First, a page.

N – Navigate and negotiate sociocultural tug-a-war
We all have varying experiences, beliefs, and values, and sometimes they may clash. As a leader, it is vital you are equipped to navigate these situations, always from a place of belonging, as they arise. Establishing a culture where colleagues feel safe to express themselves begins with your policies and practices. Do you have a specific conflict resolution procedure? Do you have a work culture where conflicts are addressed and unpacked healthily? Leaders must listen with the intent to understand someone else’s lived experiences, and not just put out immediate fires. Most importantly, be open to different viewpoints, be transparent when you have made mistakes, and work toward restoration.
G – Get serious and get support.
You have expertise in many areas. Diversity & Inclusion is probably not one of those areas. Bring in trained consultants who are specially situated to help companies address institutional problems and practices. Their outside perspective can assist you in finding blind spots within the company that keep you from creating an environment that can thrive and grow when discussions on racial justice and other difficult conversations are at the forefront.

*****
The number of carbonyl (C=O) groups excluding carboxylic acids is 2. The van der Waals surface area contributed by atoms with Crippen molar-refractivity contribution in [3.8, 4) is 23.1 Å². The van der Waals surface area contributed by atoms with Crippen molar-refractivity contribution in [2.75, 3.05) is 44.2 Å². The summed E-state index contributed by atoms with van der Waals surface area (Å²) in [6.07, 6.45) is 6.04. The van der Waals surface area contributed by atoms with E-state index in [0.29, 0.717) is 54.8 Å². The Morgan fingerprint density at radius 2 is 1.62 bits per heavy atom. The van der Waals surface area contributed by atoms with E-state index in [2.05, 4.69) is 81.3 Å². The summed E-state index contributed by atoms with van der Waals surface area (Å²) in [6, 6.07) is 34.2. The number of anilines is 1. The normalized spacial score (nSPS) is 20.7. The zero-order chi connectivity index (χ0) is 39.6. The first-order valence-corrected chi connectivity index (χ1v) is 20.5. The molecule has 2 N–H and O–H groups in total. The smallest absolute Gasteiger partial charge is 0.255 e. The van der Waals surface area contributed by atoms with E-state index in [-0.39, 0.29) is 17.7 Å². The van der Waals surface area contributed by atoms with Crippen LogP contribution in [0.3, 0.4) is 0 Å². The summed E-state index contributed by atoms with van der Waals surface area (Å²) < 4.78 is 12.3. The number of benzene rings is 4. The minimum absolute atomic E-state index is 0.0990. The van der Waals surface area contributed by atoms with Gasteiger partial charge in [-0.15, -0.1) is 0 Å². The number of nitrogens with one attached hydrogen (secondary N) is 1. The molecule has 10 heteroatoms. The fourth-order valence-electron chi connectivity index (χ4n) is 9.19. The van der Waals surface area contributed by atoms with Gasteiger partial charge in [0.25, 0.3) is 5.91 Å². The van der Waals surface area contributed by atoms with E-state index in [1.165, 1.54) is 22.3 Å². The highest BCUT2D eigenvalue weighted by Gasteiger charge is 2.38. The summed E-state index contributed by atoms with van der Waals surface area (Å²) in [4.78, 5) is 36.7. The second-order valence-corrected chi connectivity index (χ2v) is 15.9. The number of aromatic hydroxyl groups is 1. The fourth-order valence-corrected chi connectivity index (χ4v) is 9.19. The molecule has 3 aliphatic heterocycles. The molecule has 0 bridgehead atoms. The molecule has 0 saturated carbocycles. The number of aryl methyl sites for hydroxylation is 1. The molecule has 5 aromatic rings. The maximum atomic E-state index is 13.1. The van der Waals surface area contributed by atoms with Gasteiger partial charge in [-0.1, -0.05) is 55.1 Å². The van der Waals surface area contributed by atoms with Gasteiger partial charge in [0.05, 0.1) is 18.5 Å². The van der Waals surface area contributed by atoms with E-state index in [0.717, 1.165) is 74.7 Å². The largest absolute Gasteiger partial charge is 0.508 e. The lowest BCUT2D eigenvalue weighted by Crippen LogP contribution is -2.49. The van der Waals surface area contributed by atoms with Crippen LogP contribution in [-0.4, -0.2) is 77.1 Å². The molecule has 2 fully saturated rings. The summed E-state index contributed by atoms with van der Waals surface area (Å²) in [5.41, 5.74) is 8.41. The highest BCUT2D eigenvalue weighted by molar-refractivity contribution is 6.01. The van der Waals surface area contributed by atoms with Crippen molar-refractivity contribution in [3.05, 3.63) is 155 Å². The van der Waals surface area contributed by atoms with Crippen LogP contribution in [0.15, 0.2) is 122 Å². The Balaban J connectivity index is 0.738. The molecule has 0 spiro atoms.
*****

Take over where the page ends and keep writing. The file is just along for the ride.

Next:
Ideally, you want to create a space where there is a culture of inclusivity, where leadership and team members can talk openly and regularly. This way, when more complex issues, like racial justice, come up, everyone is more likely to engage in the conversation in ways that feel constructive and impactful. Finally, it is essential to know that topics like this can no longer be ignored. It impacts employees’ everyday lives, which ultimately affects your business.
Traci Baxley is the founder of Social Justice Parenting. Traci is a cultural and race identity coach, supporting families in creating safe spaces of belonging for children. You can learn more about her at www.SocialJusticeParenting.com